‘It’s the northern lights of the ocean.”
This was Emma Tumulty’s response to seeing a magical natural phenomenon on the coasts of Wales after years of hoping.
The light in question is an ethereal blue that flashes along the edge of a wave as is rolls in to shore.
It is caused by bioluminescent plankton, tiny creatures floating in the sea that have the ability to emit light when disturbed by a predator or motion.
This sets off a light display for onlookers on shore, who are coming in increasing numbers to Welsh beaches late at night to try to see the plankton for themselves.
As with other natural phenomena like the northern lights, the power of social media has both spread the word about it, and made it easier for people to share real-time information about where it has been spotted.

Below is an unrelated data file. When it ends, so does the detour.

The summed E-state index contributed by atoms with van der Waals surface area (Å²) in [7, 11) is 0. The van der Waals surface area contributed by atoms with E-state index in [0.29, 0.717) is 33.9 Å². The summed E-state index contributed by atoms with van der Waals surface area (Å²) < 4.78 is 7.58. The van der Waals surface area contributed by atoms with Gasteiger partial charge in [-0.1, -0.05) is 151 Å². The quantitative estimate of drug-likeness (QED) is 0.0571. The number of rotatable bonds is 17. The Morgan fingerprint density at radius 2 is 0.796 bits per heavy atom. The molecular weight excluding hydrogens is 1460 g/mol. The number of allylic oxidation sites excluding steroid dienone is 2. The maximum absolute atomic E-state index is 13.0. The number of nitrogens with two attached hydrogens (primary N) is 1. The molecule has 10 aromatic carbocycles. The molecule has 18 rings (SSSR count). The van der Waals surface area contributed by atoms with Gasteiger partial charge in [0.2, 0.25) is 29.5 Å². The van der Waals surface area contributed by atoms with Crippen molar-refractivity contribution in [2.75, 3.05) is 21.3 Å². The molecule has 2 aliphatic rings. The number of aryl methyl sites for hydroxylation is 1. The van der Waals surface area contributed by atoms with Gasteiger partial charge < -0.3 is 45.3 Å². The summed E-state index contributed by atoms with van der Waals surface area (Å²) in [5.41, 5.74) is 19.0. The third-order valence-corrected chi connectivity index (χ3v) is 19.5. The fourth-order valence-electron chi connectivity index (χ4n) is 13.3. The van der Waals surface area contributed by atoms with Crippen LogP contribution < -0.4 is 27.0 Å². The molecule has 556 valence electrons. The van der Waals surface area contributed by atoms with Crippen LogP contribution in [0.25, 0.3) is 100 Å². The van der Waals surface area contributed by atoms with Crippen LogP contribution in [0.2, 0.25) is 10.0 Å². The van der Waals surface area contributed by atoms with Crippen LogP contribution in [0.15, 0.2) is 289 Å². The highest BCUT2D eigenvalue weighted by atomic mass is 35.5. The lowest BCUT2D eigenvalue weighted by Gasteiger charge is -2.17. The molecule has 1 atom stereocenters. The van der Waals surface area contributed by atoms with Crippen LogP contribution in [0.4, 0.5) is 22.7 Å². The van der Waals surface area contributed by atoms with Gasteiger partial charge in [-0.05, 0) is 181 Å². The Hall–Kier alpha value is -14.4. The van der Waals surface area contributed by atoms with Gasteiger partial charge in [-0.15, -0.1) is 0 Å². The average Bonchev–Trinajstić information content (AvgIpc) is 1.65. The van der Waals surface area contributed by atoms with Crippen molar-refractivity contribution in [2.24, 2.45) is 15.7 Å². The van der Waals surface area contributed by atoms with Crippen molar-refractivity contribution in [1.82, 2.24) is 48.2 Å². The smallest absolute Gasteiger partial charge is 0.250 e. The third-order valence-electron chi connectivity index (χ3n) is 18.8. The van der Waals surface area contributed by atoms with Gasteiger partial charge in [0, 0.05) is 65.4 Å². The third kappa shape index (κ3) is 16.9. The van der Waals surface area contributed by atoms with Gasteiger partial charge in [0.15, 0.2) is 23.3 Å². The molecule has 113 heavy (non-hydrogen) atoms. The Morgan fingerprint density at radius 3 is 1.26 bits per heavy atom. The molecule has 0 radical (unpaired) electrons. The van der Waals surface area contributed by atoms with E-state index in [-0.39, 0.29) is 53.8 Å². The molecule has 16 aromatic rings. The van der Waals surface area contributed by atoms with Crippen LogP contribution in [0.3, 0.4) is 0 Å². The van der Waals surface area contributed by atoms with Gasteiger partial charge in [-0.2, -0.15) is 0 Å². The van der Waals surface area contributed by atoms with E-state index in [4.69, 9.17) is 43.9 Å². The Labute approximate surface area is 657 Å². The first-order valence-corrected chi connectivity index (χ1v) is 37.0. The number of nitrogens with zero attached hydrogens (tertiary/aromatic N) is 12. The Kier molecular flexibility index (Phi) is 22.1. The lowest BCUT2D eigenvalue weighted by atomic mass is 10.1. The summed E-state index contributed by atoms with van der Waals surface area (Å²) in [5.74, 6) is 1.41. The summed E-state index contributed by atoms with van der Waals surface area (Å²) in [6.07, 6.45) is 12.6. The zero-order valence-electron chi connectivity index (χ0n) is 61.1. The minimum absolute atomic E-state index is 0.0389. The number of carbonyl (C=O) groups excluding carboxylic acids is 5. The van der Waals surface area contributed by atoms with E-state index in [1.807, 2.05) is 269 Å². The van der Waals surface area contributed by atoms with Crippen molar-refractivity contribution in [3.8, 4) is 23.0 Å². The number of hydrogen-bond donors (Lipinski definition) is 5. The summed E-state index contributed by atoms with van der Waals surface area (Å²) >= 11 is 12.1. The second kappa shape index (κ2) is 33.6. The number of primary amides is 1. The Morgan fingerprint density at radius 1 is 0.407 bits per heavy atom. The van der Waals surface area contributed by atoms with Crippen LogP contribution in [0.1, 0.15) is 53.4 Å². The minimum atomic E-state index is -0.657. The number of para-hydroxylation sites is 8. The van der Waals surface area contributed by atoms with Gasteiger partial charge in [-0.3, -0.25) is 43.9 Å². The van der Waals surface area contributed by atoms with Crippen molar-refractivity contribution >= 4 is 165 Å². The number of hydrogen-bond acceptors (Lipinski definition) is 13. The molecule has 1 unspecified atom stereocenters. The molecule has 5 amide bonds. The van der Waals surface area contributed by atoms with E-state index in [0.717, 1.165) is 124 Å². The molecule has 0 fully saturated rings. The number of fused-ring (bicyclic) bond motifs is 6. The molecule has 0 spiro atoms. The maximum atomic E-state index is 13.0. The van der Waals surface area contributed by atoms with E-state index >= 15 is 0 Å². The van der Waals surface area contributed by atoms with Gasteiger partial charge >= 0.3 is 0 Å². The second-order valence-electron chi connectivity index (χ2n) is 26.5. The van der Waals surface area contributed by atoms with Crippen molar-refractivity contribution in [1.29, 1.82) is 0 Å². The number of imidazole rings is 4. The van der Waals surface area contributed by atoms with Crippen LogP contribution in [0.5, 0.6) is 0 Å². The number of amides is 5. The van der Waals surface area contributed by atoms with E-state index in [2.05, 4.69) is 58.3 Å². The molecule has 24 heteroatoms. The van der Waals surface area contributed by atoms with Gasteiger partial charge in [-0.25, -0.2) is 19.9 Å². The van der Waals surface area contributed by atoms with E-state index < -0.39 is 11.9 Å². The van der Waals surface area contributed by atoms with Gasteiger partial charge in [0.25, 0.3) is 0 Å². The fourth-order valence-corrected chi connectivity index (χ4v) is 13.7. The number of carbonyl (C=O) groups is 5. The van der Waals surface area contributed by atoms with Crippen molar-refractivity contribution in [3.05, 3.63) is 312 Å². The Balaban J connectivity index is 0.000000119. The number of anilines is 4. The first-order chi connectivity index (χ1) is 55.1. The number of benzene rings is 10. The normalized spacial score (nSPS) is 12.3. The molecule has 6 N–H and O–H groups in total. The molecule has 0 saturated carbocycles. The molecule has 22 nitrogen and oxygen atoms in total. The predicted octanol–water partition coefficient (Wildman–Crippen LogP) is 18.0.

Emma finally hit the jackpot this June, ticking something off her bucket list as she saw the plankton in action in the early hours of the morning at Caswell Bay in Gower, Swansea.
The 42-year-old teacher from Cardiff first came across bioluminescent plankton when she was on a night dive in Thailand about 15 years ago, and at the time had no idea it could be seen much closer to home.
When she found out, she was determined to see it in her native country.
“It started off when I did a trip to Anglesey three years ago to hopefully see the bioluminescence at Penmon Point because it’s a really good place to see it,” she explained.
Emma was not so lucky. She stayed for a week and went out every night but to no avail.
She joined the Facebook group Bioluminescent plankton watch last year, which shares information with plankton seekers, and last weekend went with three friends for an overnight stay at Gower, determined to make it happen.